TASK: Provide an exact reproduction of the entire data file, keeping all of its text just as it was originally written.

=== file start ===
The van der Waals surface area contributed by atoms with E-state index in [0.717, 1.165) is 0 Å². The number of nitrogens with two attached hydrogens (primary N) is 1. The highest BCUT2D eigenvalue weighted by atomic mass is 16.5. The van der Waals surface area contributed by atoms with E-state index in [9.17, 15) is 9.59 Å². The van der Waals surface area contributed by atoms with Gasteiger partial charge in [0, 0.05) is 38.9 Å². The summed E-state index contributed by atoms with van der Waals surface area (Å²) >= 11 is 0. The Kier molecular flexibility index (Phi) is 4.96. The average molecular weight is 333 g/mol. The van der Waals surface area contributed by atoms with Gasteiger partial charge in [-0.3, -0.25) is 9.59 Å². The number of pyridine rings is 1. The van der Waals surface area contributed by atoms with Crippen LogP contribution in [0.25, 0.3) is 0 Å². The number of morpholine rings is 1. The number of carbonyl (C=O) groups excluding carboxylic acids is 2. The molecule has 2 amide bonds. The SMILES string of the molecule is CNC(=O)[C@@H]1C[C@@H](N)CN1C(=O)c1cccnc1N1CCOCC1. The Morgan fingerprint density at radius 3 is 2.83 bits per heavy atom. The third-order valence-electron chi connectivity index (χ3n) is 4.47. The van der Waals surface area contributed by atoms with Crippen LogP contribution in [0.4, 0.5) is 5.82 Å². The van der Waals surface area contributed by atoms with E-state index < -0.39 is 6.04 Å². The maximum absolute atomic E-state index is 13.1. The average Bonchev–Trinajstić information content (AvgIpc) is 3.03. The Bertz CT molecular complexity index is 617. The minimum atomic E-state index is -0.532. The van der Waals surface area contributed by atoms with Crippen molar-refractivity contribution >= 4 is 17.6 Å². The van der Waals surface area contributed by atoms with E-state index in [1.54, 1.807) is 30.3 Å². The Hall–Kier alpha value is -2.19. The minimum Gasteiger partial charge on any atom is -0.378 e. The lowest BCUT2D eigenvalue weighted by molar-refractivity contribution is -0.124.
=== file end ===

The van der Waals surface area contributed by atoms with E-state index in [0.717, 1.165) is 0 Å². The number of nitrogens with two attached hydrogens (primary N) is 1. The highest BCUT2D eigenvalue weighted by atomic mass is 16.5. The van der Waals surface area contributed by atoms with E-state index in [9.17, 15) is 9.59 Å². The van der Waals surface area contributed by atoms with Gasteiger partial charge in [0, 0.05) is 38.9 Å². The summed E-state index contributed by atoms with van der Waals surface area (Å²) >= 11 is 0. The Kier molecular flexibility index (Phi) is 4.96. The average molecular weight is 333 g/mol. The van der Waals surface area contributed by atoms with Gasteiger partial charge in [-0.3, -0.25) is 9.59 Å². The number of pyridine rings is 1. The van der Waals surface area contributed by atoms with Crippen LogP contribution in [0.25, 0.3) is 0 Å². The number of morpholine rings is 1. The number of carbonyl (C=O) groups excluding carboxylic acids is 2. The molecule has 2 amide bonds. The SMILES string of the molecule is CNC(=O)[C@@H]1C[C@@H](N)CN1C(=O)c1cccnc1N1CCOCC1. The Morgan fingerprint density at radius 3 is 2.83 bits per heavy atom. The third-order valence-electron chi connectivity index (χ3n) is 4.47. The van der Waals surface area contributed by atoms with Crippen LogP contribution in [0.4, 0.5) is 5.82 Å². The van der Waals surface area contributed by atoms with E-state index < -0.39 is 6.04 Å². The maximum absolute atomic E-state index is 13.1. The average Bonchev–Trinajstić information content (AvgIpc) is 3.03. The Bertz CT molecular complexity index is 617. The minimum atomic E-state index is -0.532. The van der Waals surface area contributed by atoms with Crippen molar-refractivity contribution >= 4 is 17.6 Å². The van der Waals surface area contributed by atoms with E-state index in [1.54, 1.807) is 30.3 Å². The Hall–Kier alpha value is -2.19. The minimum Gasteiger partial charge on any atom is -0.378 e. The lowest BCUT2D eigenvalue weighted by molar-refractivity contribution is -0.124.